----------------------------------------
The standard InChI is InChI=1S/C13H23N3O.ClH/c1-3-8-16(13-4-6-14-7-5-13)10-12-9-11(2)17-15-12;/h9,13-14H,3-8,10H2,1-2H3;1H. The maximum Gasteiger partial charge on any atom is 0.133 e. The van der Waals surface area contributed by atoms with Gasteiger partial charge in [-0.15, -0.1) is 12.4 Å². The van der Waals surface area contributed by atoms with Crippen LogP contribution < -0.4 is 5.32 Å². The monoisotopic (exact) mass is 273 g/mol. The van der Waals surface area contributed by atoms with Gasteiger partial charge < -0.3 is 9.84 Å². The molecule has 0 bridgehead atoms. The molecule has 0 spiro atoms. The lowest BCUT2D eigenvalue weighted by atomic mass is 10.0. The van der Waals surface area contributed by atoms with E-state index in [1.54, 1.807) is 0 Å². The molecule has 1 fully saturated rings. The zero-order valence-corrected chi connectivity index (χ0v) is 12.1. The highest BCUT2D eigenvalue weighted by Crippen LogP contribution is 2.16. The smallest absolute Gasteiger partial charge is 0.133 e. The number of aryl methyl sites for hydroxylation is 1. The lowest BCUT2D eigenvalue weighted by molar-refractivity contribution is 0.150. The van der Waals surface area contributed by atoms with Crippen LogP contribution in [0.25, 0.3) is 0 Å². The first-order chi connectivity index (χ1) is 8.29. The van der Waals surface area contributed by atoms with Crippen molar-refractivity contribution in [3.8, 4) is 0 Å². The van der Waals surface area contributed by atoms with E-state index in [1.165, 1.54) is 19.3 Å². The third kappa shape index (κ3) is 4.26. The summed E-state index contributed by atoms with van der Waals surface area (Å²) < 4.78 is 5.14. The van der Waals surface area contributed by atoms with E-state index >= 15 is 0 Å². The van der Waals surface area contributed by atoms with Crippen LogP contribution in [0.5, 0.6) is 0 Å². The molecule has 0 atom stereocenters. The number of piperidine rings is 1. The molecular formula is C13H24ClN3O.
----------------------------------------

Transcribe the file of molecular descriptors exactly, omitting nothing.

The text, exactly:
The standard InChI is InChI=1S/C13H23N3O.ClH/c1-3-8-16(13-4-6-14-7-5-13)10-12-9-11(2)17-15-12;/h9,13-14H,3-8,10H2,1-2H3;1H. The maximum Gasteiger partial charge on any atom is 0.133 e. The van der Waals surface area contributed by atoms with Gasteiger partial charge in [-0.15, -0.1) is 12.4 Å². The van der Waals surface area contributed by atoms with Crippen LogP contribution < -0.4 is 5.32 Å². The monoisotopic (exact) mass is 273 g/mol. The van der Waals surface area contributed by atoms with Gasteiger partial charge < -0.3 is 9.84 Å². The molecule has 0 bridgehead atoms. The molecule has 0 spiro atoms. The lowest BCUT2D eigenvalue weighted by atomic mass is 10.0. The van der Waals surface area contributed by atoms with E-state index in [1.54, 1.807) is 0 Å². The molecule has 1 fully saturated rings. The zero-order valence-corrected chi connectivity index (χ0v) is 12.1. The highest BCUT2D eigenvalue weighted by Crippen LogP contribution is 2.16. The smallest absolute Gasteiger partial charge is 0.133 e. The number of aryl methyl sites for hydroxylation is 1. The lowest BCUT2D eigenvalue weighted by molar-refractivity contribution is 0.150. The van der Waals surface area contributed by atoms with Crippen LogP contribution in [0.25, 0.3) is 0 Å². The first-order chi connectivity index (χ1) is 8.29. The van der Waals surface area contributed by atoms with Crippen molar-refractivity contribution in [3.8, 4) is 0 Å². The van der Waals surface area contributed by atoms with E-state index in [1.165, 1.54) is 19.3 Å². The third kappa shape index (κ3) is 4.26. The summed E-state index contributed by atoms with van der Waals surface area (Å²) < 4.78 is 5.14. The van der Waals surface area contributed by atoms with E-state index >= 15 is 0 Å². The van der Waals surface area contributed by atoms with Crippen LogP contribution in [0.5, 0.6) is 0 Å². The molecule has 0 atom stereocenters. The number of piperidine rings is 1. The molecular formula is C13H24ClN3O.